In 2015, Yahoo CEO Marissa Meyer ordered the company's engineers to build a tool that scanned Yahoo Mail messages in realtime for "characters" of interest to a US security agency, either the FBI or the NSA.
As far as we know, the move was unprecedented in US tech history, and it triggered the departure of then-CSO Alex Stamos (previously), now CSO for Facebook.
The demand to search Yahoo Mail accounts came in the form of a classified directive sent to the company's legal team, according to the three people familiar with the matter.
U.S. phone and Internet companies are known to have handed over bulk customer data to intelligence agencies. But some former government officials and private surveillance experts said they had not previously seen either such a broad directive for real-time Web collection or one that required the creation of a new computer program.
"I've never seen that, a wiretap in real time on a 'selector,'" said Albert Gidari, a lawyer who represented phone and Internet companies on surveillance issues for 20 years before moving to Stanford University this year. A selector refers to a type of search term used to zero in on specific information.
"It would be really difficult for a provider to do that," he added.
CHALLENGING THE NSA
When Vancouver tech retailer NCIX went bankrupt, it stopped paying its bills, including the bills for the storage where its servers were being kept; that led to the servers being auctioned off without being wiped first, containing sensitive data -- addresses, phone numbers, credit card numbers, passwords, etc -- for thousands of customers. Also on […]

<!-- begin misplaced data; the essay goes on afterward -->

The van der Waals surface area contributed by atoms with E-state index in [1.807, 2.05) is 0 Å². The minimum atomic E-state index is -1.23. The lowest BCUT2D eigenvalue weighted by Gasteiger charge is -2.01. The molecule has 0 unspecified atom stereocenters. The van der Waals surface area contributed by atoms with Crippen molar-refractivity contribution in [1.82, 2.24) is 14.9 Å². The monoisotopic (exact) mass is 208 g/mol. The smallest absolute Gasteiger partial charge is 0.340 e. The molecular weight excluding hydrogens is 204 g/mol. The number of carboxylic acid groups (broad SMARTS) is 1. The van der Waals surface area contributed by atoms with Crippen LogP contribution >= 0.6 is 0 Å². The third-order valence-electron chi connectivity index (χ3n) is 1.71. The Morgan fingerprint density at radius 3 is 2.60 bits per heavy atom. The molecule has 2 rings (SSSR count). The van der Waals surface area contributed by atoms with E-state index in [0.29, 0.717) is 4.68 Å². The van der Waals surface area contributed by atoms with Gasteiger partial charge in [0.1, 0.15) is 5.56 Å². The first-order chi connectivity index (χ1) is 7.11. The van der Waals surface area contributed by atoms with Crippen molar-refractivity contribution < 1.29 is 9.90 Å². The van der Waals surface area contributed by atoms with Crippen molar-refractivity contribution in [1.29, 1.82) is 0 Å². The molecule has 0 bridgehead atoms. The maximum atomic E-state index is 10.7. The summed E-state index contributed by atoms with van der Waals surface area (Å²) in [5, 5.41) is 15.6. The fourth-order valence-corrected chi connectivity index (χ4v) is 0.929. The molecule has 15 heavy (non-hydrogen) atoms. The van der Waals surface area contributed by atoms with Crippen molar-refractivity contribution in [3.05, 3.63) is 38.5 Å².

Jesse writes, "Vancouver tech retailer NCIX was driven into the ground last year (much to the morbid fascination of local techies). Now their fetid corpse is in the news again, after their SQL servers were sold for $1500 at auction without being wiped, containing the personal data – including credit card details – of thousands […]
As I wrote last week, the California Farm Bureau (which lobbies for the state's farmers) struck a deal to gut the state's Right to Repair legislation, a move that will cost farmers their right to fix their own tractors and other heavy equipment.
Gone are the days when you needed to pore over a 400-page physics textbook to learn about weight ratios, aerodynamics, and all of those other STEM concepts that let us take to the skies. Thanks to Force Flyers’ DIY Building Block Drones, you can foster your STEM knowledge as you build and fly your own functional […]
As more companies leverage cloud technology to unite and streamline their operations, the need for capable IT pros increases. But, as any IT guru will tell you, demand alone won’t get your foot in the door to this lucrative field. If you want to cash in on the demand and build a thriving IT career, […]
iOS 12 is finally here, which means now is the best time for aspiring developers to throw their hats into the app development game. While app development can be tricky for some, you can take an intuitive, beginner-friendly approach to understanding app creation and Apple’s latest iOS platform with the iOS 12 & Xcode 10 Bootcamp, […]